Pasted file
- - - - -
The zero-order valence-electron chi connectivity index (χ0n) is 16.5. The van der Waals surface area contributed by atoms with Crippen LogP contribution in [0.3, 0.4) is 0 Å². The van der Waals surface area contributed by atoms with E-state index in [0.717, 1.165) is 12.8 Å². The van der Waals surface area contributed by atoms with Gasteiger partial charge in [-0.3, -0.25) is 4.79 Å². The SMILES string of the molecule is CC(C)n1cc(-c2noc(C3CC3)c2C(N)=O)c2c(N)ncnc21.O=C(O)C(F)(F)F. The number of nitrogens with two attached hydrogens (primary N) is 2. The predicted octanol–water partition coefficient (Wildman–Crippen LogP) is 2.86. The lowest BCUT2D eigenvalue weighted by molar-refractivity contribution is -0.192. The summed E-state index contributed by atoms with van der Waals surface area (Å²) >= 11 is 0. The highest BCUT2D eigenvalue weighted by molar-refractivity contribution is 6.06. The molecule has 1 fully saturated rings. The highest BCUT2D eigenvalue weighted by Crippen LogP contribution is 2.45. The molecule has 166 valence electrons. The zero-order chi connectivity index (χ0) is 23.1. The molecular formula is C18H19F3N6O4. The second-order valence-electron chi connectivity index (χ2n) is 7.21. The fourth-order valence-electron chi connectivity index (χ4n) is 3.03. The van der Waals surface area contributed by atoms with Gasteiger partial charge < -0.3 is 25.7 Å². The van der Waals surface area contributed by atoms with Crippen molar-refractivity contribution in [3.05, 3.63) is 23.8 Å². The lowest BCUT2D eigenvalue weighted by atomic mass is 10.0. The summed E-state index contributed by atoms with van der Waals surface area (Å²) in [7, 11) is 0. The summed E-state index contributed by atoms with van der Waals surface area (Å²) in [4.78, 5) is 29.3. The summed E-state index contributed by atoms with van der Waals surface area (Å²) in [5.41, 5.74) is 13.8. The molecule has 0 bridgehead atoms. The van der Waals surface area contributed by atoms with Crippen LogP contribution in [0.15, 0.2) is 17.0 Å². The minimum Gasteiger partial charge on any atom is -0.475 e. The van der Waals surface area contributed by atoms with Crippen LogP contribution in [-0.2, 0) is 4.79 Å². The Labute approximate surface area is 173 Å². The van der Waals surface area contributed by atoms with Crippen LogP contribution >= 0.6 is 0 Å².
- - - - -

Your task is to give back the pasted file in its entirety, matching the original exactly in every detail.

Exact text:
The zero-order valence-electron chi connectivity index (χ0n) is 16.5. The van der Waals surface area contributed by atoms with Crippen LogP contribution in [0.3, 0.4) is 0 Å². The van der Waals surface area contributed by atoms with E-state index in [0.717, 1.165) is 12.8 Å². The van der Waals surface area contributed by atoms with Gasteiger partial charge in [-0.3, -0.25) is 4.79 Å². The SMILES string of the molecule is CC(C)n1cc(-c2noc(C3CC3)c2C(N)=O)c2c(N)ncnc21.O=C(O)C(F)(F)F. The number of nitrogens with two attached hydrogens (primary N) is 2. The predicted octanol–water partition coefficient (Wildman–Crippen LogP) is 2.86. The lowest BCUT2D eigenvalue weighted by molar-refractivity contribution is -0.192. The summed E-state index contributed by atoms with van der Waals surface area (Å²) >= 11 is 0. The highest BCUT2D eigenvalue weighted by molar-refractivity contribution is 6.06. The molecule has 1 fully saturated rings. The highest BCUT2D eigenvalue weighted by Crippen LogP contribution is 2.45. The molecule has 166 valence electrons. The zero-order chi connectivity index (χ0) is 23.1. The molecular formula is C18H19F3N6O4. The second-order valence-electron chi connectivity index (χ2n) is 7.21. The fourth-order valence-electron chi connectivity index (χ4n) is 3.03. The van der Waals surface area contributed by atoms with Gasteiger partial charge < -0.3 is 25.7 Å². The van der Waals surface area contributed by atoms with Crippen molar-refractivity contribution in [3.05, 3.63) is 23.8 Å². The lowest BCUT2D eigenvalue weighted by atomic mass is 10.0. The summed E-state index contributed by atoms with van der Waals surface area (Å²) in [7, 11) is 0. The summed E-state index contributed by atoms with van der Waals surface area (Å²) in [4.78, 5) is 29.3. The summed E-state index contributed by atoms with van der Waals surface area (Å²) in [5.41, 5.74) is 13.8. The molecule has 0 bridgehead atoms. The van der Waals surface area contributed by atoms with Crippen LogP contribution in [0.15, 0.2) is 17.0 Å². The minimum Gasteiger partial charge on any atom is -0.475 e. The van der Waals surface area contributed by atoms with Crippen LogP contribution in [-0.2, 0) is 4.79 Å². The Labute approximate surface area is 173 Å². The van der Waals surface area contributed by atoms with Crippen LogP contribution >= 0.6 is 0 Å².